Who found Hitler

End of the war in 1945 Suicide in the Führerbunker: How Adolf Hitler died

Berlin, April 30, 1945, 3:30 p.m.: A shot is fired in Adolf Hitler's private room. Powder smell. The valet of the "Führer" Heinz Linge is faced with a cruel sight: two pistols lie on the floor, a pool of blood in front of the sofa. Adolf Hitler and his newly wedded wife Eva sit lifelessly next to each other on the sofa. You're dead. At least that's what Linge describes. Together with SS-Sturmbannführer Otto G possibly and Reich Youth Leader Artur Axmann, he is one of the first to find the dead dictator.

Experts agree that Hitler died in the bomb-proof Führerbunker back then. Theories that he might have survived the war persisted and still belong in the corner of legends and conspiracies today. However, there are contradicting statements about the way in which Hitler died. Did he shoot himself in the head? Did he take poison? Or did he even do both? None of his confidants was in the room at the time. So nobody can say exactly what really happened. The circumstances of death have long been controversial and there is still room for speculation today.

"Battle for Berlin"

On Hitler's last days, at the end of April 1945, Berlin was in ruins. The battle for the imperial capital has been decided. The Soviet flag is already waving on the ruins of the Reichstag. The front between the Wehrmacht and the Red Army is only a few hundred meters south of the Führerbunker. Bombs hit the garden of the Old Reich Chancellery, eight meters below is Hitler's quarters.

Together with his long-time partner Eva Braun, he lives in several rooms here. On April 29, 1945, shortly before midnight, the two married in the Führerbunker. Then Hitler dictates his will to his secretary Traudl Junge. During the night he says goodbye to his employees and confidants.

Suicide in the Führerbunker

Continuous Soviet fire and bombs woke the "Führer" on April 30th after only a few hours of sleep. Around noon he lets his personal secretary Martin Bormann, who had acted as best man the day before, as well as Adjutant Otto G Greetings, about his plans:

"He [Hitler] then told me personally that he was going to shoot himself and that Fraulein Braun would also pass his life. He did not want to fall into the hands of the Russians, either alive or dead, and not to be exhibited in a panopticon, where he von Moscow spoke. The corpses should be cremated. He transferred the necessary precautions to me, "said Otto Günsch during an interrogation on June 20, 1956.

After lunch, served by Diener Linge, Adolf Hitler and Eva Braun-Hitler finally withdraw. Both take their own lives - while the SS is still hunting deserters on the streets who want to escape the long-lost final battle. Reich Propaganda Minister Joseph Goebbels and his wife Magda also decide to commit suicide that evening. They take their children with them to death. They poison the five little girls and their nine-year-old boy.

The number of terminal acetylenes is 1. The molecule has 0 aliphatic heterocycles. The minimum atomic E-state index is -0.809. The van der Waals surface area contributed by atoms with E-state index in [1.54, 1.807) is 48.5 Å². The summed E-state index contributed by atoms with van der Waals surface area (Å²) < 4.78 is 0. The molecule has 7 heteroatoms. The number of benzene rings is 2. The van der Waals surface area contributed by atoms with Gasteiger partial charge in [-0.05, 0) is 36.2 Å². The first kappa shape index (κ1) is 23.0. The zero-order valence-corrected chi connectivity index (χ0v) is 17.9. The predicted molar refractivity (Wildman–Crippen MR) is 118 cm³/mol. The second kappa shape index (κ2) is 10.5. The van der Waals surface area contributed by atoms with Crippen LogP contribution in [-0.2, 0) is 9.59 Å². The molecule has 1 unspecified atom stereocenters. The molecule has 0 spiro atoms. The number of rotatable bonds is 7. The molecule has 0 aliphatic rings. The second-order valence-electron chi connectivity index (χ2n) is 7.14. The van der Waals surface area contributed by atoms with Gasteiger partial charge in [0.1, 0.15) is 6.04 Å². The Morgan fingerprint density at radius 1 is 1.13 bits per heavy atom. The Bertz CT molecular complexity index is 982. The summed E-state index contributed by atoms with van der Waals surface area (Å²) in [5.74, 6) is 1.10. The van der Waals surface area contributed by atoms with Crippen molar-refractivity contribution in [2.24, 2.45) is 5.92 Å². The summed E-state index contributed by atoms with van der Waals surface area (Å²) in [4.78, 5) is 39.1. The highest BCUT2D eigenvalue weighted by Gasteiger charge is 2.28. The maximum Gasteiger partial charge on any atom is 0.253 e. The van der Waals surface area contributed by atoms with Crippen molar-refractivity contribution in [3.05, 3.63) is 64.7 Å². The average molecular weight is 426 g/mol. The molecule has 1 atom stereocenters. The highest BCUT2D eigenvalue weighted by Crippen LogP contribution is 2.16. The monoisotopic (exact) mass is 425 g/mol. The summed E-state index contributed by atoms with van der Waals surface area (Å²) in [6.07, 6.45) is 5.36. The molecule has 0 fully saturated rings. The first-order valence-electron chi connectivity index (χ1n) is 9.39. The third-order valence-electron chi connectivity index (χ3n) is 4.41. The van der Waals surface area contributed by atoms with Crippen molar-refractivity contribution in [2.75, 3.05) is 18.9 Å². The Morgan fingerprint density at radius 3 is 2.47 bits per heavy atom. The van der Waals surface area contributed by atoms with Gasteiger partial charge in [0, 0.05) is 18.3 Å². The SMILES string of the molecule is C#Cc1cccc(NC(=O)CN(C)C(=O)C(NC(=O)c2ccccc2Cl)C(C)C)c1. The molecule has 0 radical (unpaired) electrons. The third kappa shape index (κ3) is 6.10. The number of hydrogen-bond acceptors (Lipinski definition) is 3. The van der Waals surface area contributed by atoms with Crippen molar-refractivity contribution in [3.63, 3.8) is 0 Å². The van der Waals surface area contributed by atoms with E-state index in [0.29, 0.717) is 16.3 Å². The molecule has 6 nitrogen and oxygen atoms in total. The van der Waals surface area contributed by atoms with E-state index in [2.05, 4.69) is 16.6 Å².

What happened to Hitler's body

The faithful to the "Fuehrer" - Günsch, Linge and Bormann - burn the corpses of Adolf Hitler and his wife around 4 p.m. in the garden of the Old Reich Chancellery. They need "nine or ten" canisters of gasoline, so there are requests. As ordered, nothing should be left of the "greatest leader of all time". But that fails.

A few days later, the Soviets say they discovered the buried and charred remains. Hitler is later identified by his teeth. The public does not find out about this, however, and conspiracy theories take their course. His teeth, together with the jawbone and a piece of skull, ended up with the Soviet secret service in Moscow. According to Russian authorities, they are still there today.

Hitler's remains scattered near Magdeburg?

But what happened then to the charred corpse of Hitler? Alleged Soviet intelligence documents should provide information about their whereabouts. They are called "Operation Mythos" and appear in the early 1990s.

According to the records, the body of Adolf Hitler was reburied several times and buried in February 1946 on a military site in Magdeburg. More than 24 years later, on April 5, 1970, KGB chief Yuri Andropov ordered the remains to be exhumed in the highest degree of secrecy and now to be completely incinerated. A KGB special unit is responsible for this action and then drives the dictator's ashes a few kilometers away in a plastic bag. From the so-called pig bridge near Biederitz, they scatter the ashes left over from Hitler into the Ehle, a tributary of the Elbe.